To celebrate December 5, the Dutch St. Nicholas holiday, Netherlanders gather for parades in which the saint (in Dutch, Sinterklass) arrives in town to hand out candy and gifts. But these parades have taken on an increasingly political—and violent—tone this year because of Santa’s traditional blackface sidekick.
In Dutch tradition, Sinterklaas has a “helper” named Zwarte Piet, or “Black Pete,” who usually appears as a blackface character with large gold earrings and exaggerated lips. In the weeks leading up to the saint’s name day, cities and towns host parades featuring hundreds of white people dressed as Piet. Stores stock up with Zwarte Piet costumes, merchandise, and baked goods while adults visit children’s homes and schools dressed as Sinterklaas and Piet.
The growing number of Netherlanders who are protesting the tradition of St. Nicholas’ notorious assistant, however, have faced increasing pushback. This year, white supremacists raised Nazi salutes at the Sinterklass parade in Hoorn and flew neo-Nazi flags at the one in Zaandijk. In Eindhoven, an estimated 250 white extremists chanted racist slogans and threw eggs and beer cans at people peacefully protesting the parade. The attacks received national attention, as did Prime Minister Mark Rutte’s statement blaming “extremists on both sides” for the violence.
A Difficult History
European St. Nicks have long had menacing companions like Krampus or Belsnickle who punish wicked children with much more than a lump of coal. In the Netherlands, the idea that St. Nicholas has a sinister helper goes back centuries. However, the modern Zwarte Piet as he is portrayed today is a more recent invention.
The character was popularized in a mid-19th century children’s book written by a man who was very interested in the Dutch royal family members, “one of whom bought a slave in a slave market in Cairo in the mid-19th century,” says Joke Hermes, a professor of media, culture, and citizenship at Inholland University. This slave, Hermes suggests, may have helped inspire the character of Zwarte Piet.
Before the Netherlands abolished slavery in 1863, the country was deeply involved in the transatlantic slave trade. It grew prosperous by selling enslaved people to the United States or sending them to work in Dutch colonies, and some nobles “gifted” each other with enslaved black children, who are shown in paintings wearing colorful, Moorish clothing similar to Zwarte Piet’s.
The exaggerated appearance of Dutch Zwarte Piet costumes may have also been influenced by American blackface minstrel shows, which toured throughout Europe in the mid-19th century. “The Dutch tend to argue that Black Pete is a Dutch thing, and other people outside the Netherlands don’t understand our culture,” says Mitchell Esajas, co-founder of New Urban Collective and Kick Out Zwarte Piet. “But it is part of an international tradition of racial stereotyping.”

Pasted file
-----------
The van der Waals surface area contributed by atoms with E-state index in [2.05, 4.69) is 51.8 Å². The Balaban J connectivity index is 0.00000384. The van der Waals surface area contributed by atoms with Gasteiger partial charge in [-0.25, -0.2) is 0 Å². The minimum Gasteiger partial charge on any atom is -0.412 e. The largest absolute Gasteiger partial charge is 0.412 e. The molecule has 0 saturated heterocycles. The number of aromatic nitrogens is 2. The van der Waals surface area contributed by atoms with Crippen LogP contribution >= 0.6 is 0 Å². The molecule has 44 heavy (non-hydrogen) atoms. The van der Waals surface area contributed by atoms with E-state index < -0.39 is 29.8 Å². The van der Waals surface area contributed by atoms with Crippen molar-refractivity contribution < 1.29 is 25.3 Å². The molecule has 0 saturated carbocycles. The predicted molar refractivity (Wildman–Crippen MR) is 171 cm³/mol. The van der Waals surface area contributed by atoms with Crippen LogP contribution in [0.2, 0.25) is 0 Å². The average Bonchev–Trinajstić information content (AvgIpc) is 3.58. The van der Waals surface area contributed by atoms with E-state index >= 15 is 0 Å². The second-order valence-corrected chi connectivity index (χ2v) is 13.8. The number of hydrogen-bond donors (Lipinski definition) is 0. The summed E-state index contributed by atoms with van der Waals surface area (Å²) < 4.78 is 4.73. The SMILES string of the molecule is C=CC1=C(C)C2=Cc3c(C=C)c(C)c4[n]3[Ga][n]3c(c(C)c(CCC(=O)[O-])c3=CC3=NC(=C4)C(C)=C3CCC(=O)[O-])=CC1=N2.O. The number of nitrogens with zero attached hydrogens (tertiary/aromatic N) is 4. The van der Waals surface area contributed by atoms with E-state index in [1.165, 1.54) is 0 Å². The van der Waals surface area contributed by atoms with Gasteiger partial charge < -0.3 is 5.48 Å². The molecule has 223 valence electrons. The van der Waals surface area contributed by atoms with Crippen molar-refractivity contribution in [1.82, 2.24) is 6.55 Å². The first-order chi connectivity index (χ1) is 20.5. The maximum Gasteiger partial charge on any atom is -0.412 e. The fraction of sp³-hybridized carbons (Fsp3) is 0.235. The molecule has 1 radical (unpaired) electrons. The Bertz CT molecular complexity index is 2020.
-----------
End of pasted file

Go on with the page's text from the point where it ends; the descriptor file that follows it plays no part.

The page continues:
Pressure from activists like Esajas and Quinsy Gario, who started the project Zwarte Piet is Racisme (“Black Pete is racism”), has convinced some cities and many schools to phase blackface out of their celebrations. This year, McDonald’s banned employees from dressing as Piet, and the Dutch police announced it won’t allow Piet costumes at its holiday parties after 2020.
Usually, organizations that ban Zwarte Piet change the character’s image instead of getting rid of him completely. In Amsterdam’s Sinterklaas parade, Zwarte Piet has become Schoorsteen Piet, or “Chimney Pete,” who has soot on his face and a different outfit. This “solution” isn’t satisfying to all anti-Piet activists, but some are just happy to get rid of the more offensive blackface paint and wigs that still appear in most parades.
These bans on Zwarte Piet have not come easily. As the movement against the character has grown, so too has organized white supremacy in favor of him. Journalists have received death threats for writing about Zwarte Piet and anti-blackface activists have survived violent attacks. This November, an article in the Dutch newspaper De Telegraaf accused Esajas of being funded by George Soros—a common anti-Semitic smear that often pops up in white supremacist conspiracy theories.
These attacks are troubling, but Esajas says he hopes they’ll force people who’ve supported Piet in the past to reflect that “if neo-Nazis are on [their] side, maybe then it’s time to really think about this tradition.”
Follow Becky Little on Twitter: @MsBeckyLittle